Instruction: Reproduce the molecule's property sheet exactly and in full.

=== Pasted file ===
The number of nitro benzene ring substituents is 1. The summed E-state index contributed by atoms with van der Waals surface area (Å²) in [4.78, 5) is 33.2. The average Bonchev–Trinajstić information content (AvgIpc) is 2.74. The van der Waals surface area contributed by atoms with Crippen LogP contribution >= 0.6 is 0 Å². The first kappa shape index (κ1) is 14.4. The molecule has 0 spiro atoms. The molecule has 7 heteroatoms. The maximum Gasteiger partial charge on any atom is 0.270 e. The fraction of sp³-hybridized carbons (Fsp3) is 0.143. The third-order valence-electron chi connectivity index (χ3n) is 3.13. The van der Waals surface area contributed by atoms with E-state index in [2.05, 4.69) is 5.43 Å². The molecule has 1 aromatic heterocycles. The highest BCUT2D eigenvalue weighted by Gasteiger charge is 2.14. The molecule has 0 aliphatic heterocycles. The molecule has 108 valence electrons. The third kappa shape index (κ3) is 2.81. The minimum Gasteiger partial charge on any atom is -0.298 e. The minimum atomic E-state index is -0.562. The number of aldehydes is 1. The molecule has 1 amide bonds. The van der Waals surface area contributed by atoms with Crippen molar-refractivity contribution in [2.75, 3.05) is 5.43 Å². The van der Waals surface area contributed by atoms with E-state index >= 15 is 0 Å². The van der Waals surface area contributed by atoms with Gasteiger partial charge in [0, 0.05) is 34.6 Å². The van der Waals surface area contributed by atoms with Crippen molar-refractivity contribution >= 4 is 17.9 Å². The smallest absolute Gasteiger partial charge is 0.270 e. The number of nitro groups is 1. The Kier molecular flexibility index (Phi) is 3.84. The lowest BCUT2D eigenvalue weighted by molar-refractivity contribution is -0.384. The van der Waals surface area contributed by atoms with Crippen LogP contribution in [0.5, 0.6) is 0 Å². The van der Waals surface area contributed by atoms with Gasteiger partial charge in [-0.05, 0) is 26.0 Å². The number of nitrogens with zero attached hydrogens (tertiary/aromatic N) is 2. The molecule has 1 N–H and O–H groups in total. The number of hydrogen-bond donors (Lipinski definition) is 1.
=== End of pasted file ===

The number of nitro benzene ring substituents is 1. The summed E-state index contributed by atoms with van der Waals surface area (Å²) in [4.78, 5) is 33.2. The average Bonchev–Trinajstić information content (AvgIpc) is 2.74. The van der Waals surface area contributed by atoms with Crippen LogP contribution >= 0.6 is 0 Å². The first kappa shape index (κ1) is 14.4. The molecule has 0 spiro atoms. The molecule has 7 heteroatoms. The maximum Gasteiger partial charge on any atom is 0.270 e. The fraction of sp³-hybridized carbons (Fsp3) is 0.143. The third-order valence-electron chi connectivity index (χ3n) is 3.13. The van der Waals surface area contributed by atoms with E-state index in [2.05, 4.69) is 5.43 Å². The molecule has 1 aromatic heterocycles. The highest BCUT2D eigenvalue weighted by Gasteiger charge is 2.14. The molecule has 0 aliphatic heterocycles. The molecule has 108 valence electrons. The third kappa shape index (κ3) is 2.81. The minimum Gasteiger partial charge on any atom is -0.298 e. The minimum atomic E-state index is -0.562. The number of aldehydes is 1. The molecule has 1 amide bonds. The van der Waals surface area contributed by atoms with Crippen molar-refractivity contribution in [2.75, 3.05) is 5.43 Å². The van der Waals surface area contributed by atoms with E-state index >= 15 is 0 Å². The van der Waals surface area contributed by atoms with Gasteiger partial charge in [0, 0.05) is 34.6 Å². The van der Waals surface area contributed by atoms with Crippen molar-refractivity contribution >= 4 is 17.9 Å². The smallest absolute Gasteiger partial charge is 0.270 e. The number of nitro groups is 1. The Kier molecular flexibility index (Phi) is 3.84. The lowest BCUT2D eigenvalue weighted by molar-refractivity contribution is -0.384. The van der Waals surface area contributed by atoms with Crippen LogP contribution in [0.5, 0.6) is 0 Å². The van der Waals surface area contributed by atoms with Gasteiger partial charge in [-0.05, 0) is 26.0 Å². The number of nitrogens with zero attached hydrogens (tertiary/aromatic N) is 2. The molecule has 1 N–H and O–H groups in total. The number of hydrogen-bond donors (Lipinski definition) is 1.